Comprehensive in silico allergenicity assessment of novel protein engineered chimeric Cry proteins for safe deployment in crops.

Authors:
Maniraj Rathinam
Maniraj Rathinam
ICAR-National Research Centre on Plant Biotechnology
New Delhi | India
Shweta Singh
Shweta Singh
Institute of Liver and Biliary Sciences
United Kingdom
Debasis Pattanayak
Debasis Pattanayak
ICAR-National Research Centre on Plant Biotechnology
New Delhi | India
Rohini Sreevathsa
Rohini Sreevathsa
Indian Agricultural Research Institute
India

BMC Biotechnol 2017 Aug 2;17(1):64. Epub 2017 Aug 2.

ICAR-National Research Centre on Plant Biotechnology, LBS Centre, Pusa Campus, New Delhi, 110012, India.

Background: Development of chimeric Cry toxins by protein engineering of known and validated proteins is imperative for enhancing the efficacy and broadening the insecticidal spectrum of these genes. Expression of novel Cry proteins in food crops has however created apprehensions with respect to the safety aspects. To clarify this, premarket evaluation consisting of an array of analyses to evaluate the unintended effects is a prerequisite to provide safety assurance to the consumers. Additionally, series of bioinformatic tools as in silico aids are being used to evaluate the likely allergenic reaction of the proteins based on sequence and epitope similarity with known allergens.

Results: In the present study, chimeric Cry toxins developed through protein engineering were evaluated for allergenic potential using various in silico algorithms. Major emphasis was on the validation of allergenic potential on three aspects of paramount significance viz., sequence-based homology between allergenic proteins, validation of conformational epitopes towards identification of food allergens and physico-chemical properties of amino acids. Additionally, in vitro analysis pertaining to heat stability of two of the eight chimeric proteins and pepsin digestibility further demonstrated the non-allergenic potential of these chimeric toxins.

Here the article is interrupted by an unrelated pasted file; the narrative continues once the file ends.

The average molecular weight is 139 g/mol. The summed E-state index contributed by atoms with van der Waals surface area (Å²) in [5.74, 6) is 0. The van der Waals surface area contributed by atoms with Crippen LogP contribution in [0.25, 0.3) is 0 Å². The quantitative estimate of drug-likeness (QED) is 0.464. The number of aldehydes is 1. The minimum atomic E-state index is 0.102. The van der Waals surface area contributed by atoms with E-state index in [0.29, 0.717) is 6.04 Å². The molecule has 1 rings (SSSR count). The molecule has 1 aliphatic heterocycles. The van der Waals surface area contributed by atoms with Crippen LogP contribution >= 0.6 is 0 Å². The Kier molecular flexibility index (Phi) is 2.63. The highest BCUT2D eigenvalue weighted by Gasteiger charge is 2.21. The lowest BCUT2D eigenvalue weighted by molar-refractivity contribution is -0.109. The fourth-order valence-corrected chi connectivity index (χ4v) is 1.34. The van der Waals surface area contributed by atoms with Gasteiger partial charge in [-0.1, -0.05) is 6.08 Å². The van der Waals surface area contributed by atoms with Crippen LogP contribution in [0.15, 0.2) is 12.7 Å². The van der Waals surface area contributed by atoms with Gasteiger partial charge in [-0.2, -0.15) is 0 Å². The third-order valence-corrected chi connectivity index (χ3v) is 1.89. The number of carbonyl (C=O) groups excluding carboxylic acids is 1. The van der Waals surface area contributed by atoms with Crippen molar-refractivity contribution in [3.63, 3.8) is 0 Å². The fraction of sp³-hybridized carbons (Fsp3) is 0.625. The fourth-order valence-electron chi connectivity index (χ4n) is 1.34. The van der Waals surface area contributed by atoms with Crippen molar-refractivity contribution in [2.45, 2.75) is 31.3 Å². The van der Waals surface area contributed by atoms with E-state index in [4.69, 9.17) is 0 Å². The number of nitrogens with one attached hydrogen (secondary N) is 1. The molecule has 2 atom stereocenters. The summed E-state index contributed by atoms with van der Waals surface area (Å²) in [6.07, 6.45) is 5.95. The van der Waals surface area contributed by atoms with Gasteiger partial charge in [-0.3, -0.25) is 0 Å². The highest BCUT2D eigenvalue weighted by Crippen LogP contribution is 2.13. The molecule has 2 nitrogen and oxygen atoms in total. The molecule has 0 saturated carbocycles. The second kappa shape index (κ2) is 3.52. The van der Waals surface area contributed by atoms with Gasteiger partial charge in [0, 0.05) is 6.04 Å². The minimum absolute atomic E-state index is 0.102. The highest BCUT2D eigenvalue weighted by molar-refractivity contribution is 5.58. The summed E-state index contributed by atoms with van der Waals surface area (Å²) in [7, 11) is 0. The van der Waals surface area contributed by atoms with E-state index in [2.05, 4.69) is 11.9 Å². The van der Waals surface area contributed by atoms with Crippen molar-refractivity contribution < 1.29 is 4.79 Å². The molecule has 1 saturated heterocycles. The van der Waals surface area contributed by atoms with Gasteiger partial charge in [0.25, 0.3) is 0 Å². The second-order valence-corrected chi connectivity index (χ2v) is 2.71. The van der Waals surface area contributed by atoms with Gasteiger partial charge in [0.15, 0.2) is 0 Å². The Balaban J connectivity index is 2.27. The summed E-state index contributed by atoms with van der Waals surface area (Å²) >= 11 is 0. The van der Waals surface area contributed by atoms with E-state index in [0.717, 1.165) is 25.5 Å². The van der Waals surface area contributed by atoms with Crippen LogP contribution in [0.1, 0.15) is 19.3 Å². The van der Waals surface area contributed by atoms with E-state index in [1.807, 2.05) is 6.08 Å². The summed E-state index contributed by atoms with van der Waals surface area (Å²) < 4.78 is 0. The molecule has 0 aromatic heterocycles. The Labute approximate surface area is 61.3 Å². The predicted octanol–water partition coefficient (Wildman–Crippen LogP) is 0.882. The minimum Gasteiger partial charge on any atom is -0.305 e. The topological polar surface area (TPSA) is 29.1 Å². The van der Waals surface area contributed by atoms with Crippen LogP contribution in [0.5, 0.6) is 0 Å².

Conclusions: The study revealed for the first time an all-encompassing evaluation that the recombinant Cry proteins did not show any potential similarity with any known allergens with respect to the parameters generally considered for a protein to be designated as an allergen. These novel chimeric proteins hence can be considered safe to be introgressed into plants.

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http://dx.doi.org/10.1186/s12896-017-0384-zDOI Listing
http://www.ncbi.nlm.nih.gov/pmc/articles/PMC5541426PMC
August 2017
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